Summer of China: Three Books to Read
Released on August 27, 2020
This episode, we present - the inaugural Asia Matters Book Club episode. China has dominated the headlines this summer - and if you’re looking for a good book to help you understand the country better, we have three excellent suggestions. The Wall Street Journal’s Lingling Wei (@Lingling_Wei) is back to talk through her new book, Superpower Showdown. Co-authored with her colleague Bob Davis (@bobdavis187), it’s a detailed look at the U.S. - China trade war and what its lasting effects on both countries might be. If you’re not in the mood for current affairs, veteran journalist Michael Schuman’s (@MichaelSchuman) Superpower Interrupted: The Chinese History of the World, takes readers back thousands of years. As the name suggests, it’s a rundown of the country’s history as it’s perceived in China itself, rather than by external observers. And finally, Bloomberg Economics’ chief economist Tom Orlik (@TomOrlik) has written China: The Bubble That Never Pops, to explore the resilience of the modern Chinese economy. Despite years of dire warnings it’s on the brink of collapse, it hasn’t yet - but why?
Lingling Wei is the Chief China Economics Correspondent for The Wall Street Journal. Based in Beijing, she leads a team of reporters who cover all aspects of China's economy and its macroeconomic policies. She is co-author of the book Superpower Showdown. She was a finalist by the Society of Publishers in Asia for its 2017 Journalist of the Year award and was cited by the Overseas Press Club in New York in 2016 for best international business reporting. Before relocating to Beijing in 2011, she was a New York-based real estate reporter for the Journal. From 2001 to 2007, Lingling worked at Dow Jones Newswires and covered a variety of beats from bankruptcy, accounting to Wall Street brokerages. She has a M.A. in business journalism from New York University. She also appeared on Episode 4.
Michael Schuman is a contributor to The Atlantic and a columnist for Bloomberg Opinion. He was formerly a correspondent on Asia and global economic issues for TIME in Beijing. In his 16 years as a journalist in Asia, he has reported from a dozen countries, including China, India, Japan and Indonesia. Assignments have taken him into Gobi Desert sandstorms, Malaysian mosques, Indian call centers and Chinese shirt factories and to a North Korean state dinner (complete with Kim Jong Il himself). He is the author of The Miracle: The Epic Story of Asia's Quest for Wealth. Before joining TIME in 2002, he was a correspondent for the Wall Street Journal and a staff writer for Forbes. He has a B.A. in Asian history and political science from the University of Pennsylvania and a MIA from Columbia University.
Tom Orlik is the chief economist for Bloomberg Economics. He was previously Bloomberg’s Chief Asia Economist. He led a team providing in-depth analysis of Asia macroeconomic data and policies, and how they will impact financial markets globally. Previously, he was the chief China economics correspondent for The Wall Street Journal, and China economist for Stone & McCarthy Research Associates. Prior to coming to China, he was an advisor to the U.K. Executive Director of the International Monetary Fund and policy analyst at the British Treasury. He is the author of Understanding China’s Economic Indicators, a guide to working with China’s economic data. Orlik has a M.A. in Public Policy from Harvard’s Kennedy School of Government and a B.A. in English from University College London.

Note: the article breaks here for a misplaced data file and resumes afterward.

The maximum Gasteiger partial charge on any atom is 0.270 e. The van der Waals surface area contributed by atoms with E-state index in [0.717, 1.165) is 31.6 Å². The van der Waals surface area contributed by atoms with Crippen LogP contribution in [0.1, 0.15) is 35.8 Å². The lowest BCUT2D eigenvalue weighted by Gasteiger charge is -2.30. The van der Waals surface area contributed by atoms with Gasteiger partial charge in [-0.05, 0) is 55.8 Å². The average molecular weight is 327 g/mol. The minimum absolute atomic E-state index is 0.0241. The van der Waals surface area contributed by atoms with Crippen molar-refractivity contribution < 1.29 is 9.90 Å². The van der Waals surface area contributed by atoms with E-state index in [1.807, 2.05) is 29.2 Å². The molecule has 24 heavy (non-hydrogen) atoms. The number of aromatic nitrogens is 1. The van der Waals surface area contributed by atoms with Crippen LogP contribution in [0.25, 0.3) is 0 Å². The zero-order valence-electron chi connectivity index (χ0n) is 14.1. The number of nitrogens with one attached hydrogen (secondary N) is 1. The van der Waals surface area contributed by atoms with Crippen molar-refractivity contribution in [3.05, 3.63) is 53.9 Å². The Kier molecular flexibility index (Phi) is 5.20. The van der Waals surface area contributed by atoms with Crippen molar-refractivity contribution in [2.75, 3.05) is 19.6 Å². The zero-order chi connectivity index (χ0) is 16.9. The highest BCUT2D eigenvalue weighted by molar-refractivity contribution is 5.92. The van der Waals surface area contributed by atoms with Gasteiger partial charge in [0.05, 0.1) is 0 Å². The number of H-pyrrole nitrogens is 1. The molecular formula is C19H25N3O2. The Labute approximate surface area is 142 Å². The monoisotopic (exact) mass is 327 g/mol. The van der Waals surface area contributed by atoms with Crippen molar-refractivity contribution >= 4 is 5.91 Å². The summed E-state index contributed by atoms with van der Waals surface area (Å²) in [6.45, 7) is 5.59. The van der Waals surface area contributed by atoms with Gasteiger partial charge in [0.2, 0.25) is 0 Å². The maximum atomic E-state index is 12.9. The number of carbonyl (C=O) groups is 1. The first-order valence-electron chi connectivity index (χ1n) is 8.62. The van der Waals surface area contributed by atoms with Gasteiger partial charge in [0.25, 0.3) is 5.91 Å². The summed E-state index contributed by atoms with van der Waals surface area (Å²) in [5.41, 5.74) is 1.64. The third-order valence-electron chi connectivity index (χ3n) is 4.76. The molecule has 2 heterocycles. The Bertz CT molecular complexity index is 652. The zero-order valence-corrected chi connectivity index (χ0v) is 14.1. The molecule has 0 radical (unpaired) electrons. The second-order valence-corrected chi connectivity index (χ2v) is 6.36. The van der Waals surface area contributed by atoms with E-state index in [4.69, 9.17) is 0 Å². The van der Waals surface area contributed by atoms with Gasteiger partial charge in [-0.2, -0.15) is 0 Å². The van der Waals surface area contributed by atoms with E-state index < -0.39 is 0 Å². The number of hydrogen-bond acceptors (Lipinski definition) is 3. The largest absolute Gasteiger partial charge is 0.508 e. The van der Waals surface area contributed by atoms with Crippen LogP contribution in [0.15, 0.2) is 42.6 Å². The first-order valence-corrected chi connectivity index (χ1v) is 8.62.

Superpower Showdown: How the Battle Between Trump and Xi Threatens a New Cold War
By Lingling Wei, Bob Davis
This is the inside story of the US–China trade war, how relations between these superpowers unraveled, darkening prospects for global peace and prosperity, as told by two Wall Street Journal reporters, one based in Washington, D.C., the other in Beijing, who have had more access to the decision makers in the White House and in China’s Zhongnanhai leadership compound than anyone else.
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Superpower Interrupted: The Chinese History of the World
By Michael Schuman
This global history as the Chinese would write it gives brilliant and unconventional insights for understanding China’s role in the world, especially the drive to “Make China Great Again.” We in the West routinely ask: “What does China want?” The answer is quite simple: the superpower status it always had, but briefly lost. For the Chinese, the question was never if they could reclaim their former dominant position in the world, but when.
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China: The Bubble That Never Pops
By Tom Orlik
The Chinese economy appears destined for failure, the financial bubble forever in peril of popping, the real estate sector doomed to collapse, the factories fated for bankruptcy. And yet, against the odds and against expectations, growth continues, wealth rises, international influence expands. Tom Orlik, a veteran of more than a decade in Beijing, turns the spotlight on China’s fragile fundamentals, and resources for resilience.
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